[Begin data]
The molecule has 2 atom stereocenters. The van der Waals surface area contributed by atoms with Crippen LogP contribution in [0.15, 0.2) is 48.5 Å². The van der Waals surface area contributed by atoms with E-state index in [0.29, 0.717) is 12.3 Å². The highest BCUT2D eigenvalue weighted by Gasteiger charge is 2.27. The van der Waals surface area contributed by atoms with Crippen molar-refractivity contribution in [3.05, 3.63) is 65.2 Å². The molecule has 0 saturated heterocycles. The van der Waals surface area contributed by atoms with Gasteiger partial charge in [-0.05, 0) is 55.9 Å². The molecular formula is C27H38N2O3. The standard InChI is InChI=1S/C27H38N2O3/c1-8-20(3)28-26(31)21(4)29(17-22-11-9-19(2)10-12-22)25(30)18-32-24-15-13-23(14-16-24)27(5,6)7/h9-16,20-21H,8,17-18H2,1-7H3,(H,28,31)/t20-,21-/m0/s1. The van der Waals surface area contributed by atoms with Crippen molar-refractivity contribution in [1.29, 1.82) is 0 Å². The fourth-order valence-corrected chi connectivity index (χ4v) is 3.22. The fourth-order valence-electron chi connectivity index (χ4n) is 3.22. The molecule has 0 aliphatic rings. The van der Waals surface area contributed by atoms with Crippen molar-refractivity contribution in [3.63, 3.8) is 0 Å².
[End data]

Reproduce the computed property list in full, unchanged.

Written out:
The molecule has 2 atom stereocenters. The van der Waals surface area contributed by atoms with Crippen LogP contribution in [0.15, 0.2) is 48.5 Å². The van der Waals surface area contributed by atoms with E-state index in [0.29, 0.717) is 12.3 Å². The highest BCUT2D eigenvalue weighted by Gasteiger charge is 2.27. The van der Waals surface area contributed by atoms with Crippen molar-refractivity contribution in [3.05, 3.63) is 65.2 Å². The molecule has 0 saturated heterocycles. The van der Waals surface area contributed by atoms with Gasteiger partial charge in [-0.05, 0) is 55.9 Å². The molecular formula is C27H38N2O3. The standard InChI is InChI=1S/C27H38N2O3/c1-8-20(3)28-26(31)21(4)29(17-22-11-9-19(2)10-12-22)25(30)18-32-24-15-13-23(14-16-24)27(5,6)7/h9-16,20-21H,8,17-18H2,1-7H3,(H,28,31)/t20-,21-/m0/s1. The van der Waals surface area contributed by atoms with Crippen molar-refractivity contribution in [1.29, 1.82) is 0 Å². The fourth-order valence-corrected chi connectivity index (χ4v) is 3.22. The fourth-order valence-electron chi connectivity index (χ4n) is 3.22. The molecule has 0 aliphatic rings. The van der Waals surface area contributed by atoms with Crippen molar-refractivity contribution in [3.63, 3.8) is 0 Å².